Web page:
Many Muslim Americans, disgusted with Obama’s policies on drones and repelled by Republican islamophobia, will be voting for a third party this election, namely Jill Stein of the Greens or Gary Johnson of the Libertarians. The appeal of voting third-party is undeniable: rather than choosing between the lesser of two evils, you are voting your conscience. This absolves you of the moral guilt of supporting a candidate, be it Obama or Romney, who enacts policies you will disagree with. And, if any third party receives 5% of the national vote in a given election cycle, they can qualify for federal matching funds the next cycle, which should help counter the rigidity of the two-party system. Right?
Unfortunately, wrong on all counts.
The reality is that no third party candidate can win the election. We can argue and debate whether that’s good or bad, but it is the reality. Maybe someday a true third party with mainstream appeal will rise, one that might be economically conservative, socially liberal, and limits foreign intervention to purely humanitarian causes. But as the Green and Libertarian parties currently exist, they cannot draw support from more than a tiny fraction of the population, and even that support is split between true believers and protest voters of conscience.
These third parties are founded on extreme ideology rather than the pragnmatic policymaking that actually solves problems. As Conor Friedersdorf wrote in The Atlantic:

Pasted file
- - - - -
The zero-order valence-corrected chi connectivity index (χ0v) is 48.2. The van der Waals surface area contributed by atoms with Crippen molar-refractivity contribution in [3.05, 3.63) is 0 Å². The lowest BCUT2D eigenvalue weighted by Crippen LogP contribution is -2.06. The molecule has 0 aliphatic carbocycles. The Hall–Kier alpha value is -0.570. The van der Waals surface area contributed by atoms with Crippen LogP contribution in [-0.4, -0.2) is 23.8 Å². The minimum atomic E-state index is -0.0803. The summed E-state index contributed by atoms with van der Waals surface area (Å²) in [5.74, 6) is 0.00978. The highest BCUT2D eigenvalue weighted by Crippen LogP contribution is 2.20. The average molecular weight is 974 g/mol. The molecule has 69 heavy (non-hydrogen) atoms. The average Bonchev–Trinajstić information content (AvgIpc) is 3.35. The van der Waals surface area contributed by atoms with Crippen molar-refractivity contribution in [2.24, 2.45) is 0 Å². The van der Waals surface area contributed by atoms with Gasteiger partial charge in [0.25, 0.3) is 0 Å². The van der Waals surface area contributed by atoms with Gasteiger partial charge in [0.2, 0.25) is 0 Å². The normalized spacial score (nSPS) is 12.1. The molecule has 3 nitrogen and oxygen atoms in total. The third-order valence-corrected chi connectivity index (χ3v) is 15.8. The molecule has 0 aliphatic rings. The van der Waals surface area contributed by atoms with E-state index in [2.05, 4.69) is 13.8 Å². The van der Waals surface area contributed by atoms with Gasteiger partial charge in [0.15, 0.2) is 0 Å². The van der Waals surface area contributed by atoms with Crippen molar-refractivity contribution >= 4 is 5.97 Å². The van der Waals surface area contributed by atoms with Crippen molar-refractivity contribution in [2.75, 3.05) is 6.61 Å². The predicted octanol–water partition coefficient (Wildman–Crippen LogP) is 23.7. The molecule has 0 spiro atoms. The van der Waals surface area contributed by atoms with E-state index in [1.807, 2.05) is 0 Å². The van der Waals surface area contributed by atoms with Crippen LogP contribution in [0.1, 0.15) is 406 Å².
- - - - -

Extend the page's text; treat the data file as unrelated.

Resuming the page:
Jill Stein’s “Green New Deal” … still consists largely of assertions of the utopian ends it’ll achieve, rather than realistic means for getting there. “We will transition to a sustainable, green economy for the 21st century, by adopting green technologies and sustainable production,” it states. How? Via a “World-War II scale mobilization,” she writes. So the scale is going to be comparable to 16 million or so people working full time on a green economy, roughly $5 trillion spent over four or five years toward that end, a civilian population that undergoes hardships as significant as rationing food, gas, and other basic supplies, and sacrifices comparable to the deaths of almost half a million Americans?
“We will proceed with utmost urgency, and put the United States 30 years ahead of the global curve,” she writes, as if such epic gains in technology and productivity can be willed. “Let the rest of the world catch up with us!” She also claims that “we can, and must, shift to an economy in which 100% of our electricity is generated renewably.” But she doesn’t explain how that is possible
The Libertarian party, meanwhile, has almost pathological views about economics:
Johnson advocates severe near-term fiscal and monetary policy austerity. When we talked at (or rather, outside of) the Republican National Convention, he told me he would cut Medicare spending by 43 percent in the short term. He repeatedly insists that “we are in the midst of a monetary collapse” and says he favors returning the United States to a (deflationary) metallic currency standard. He says he would have opposed TARP and allowed systemically important banks to fail.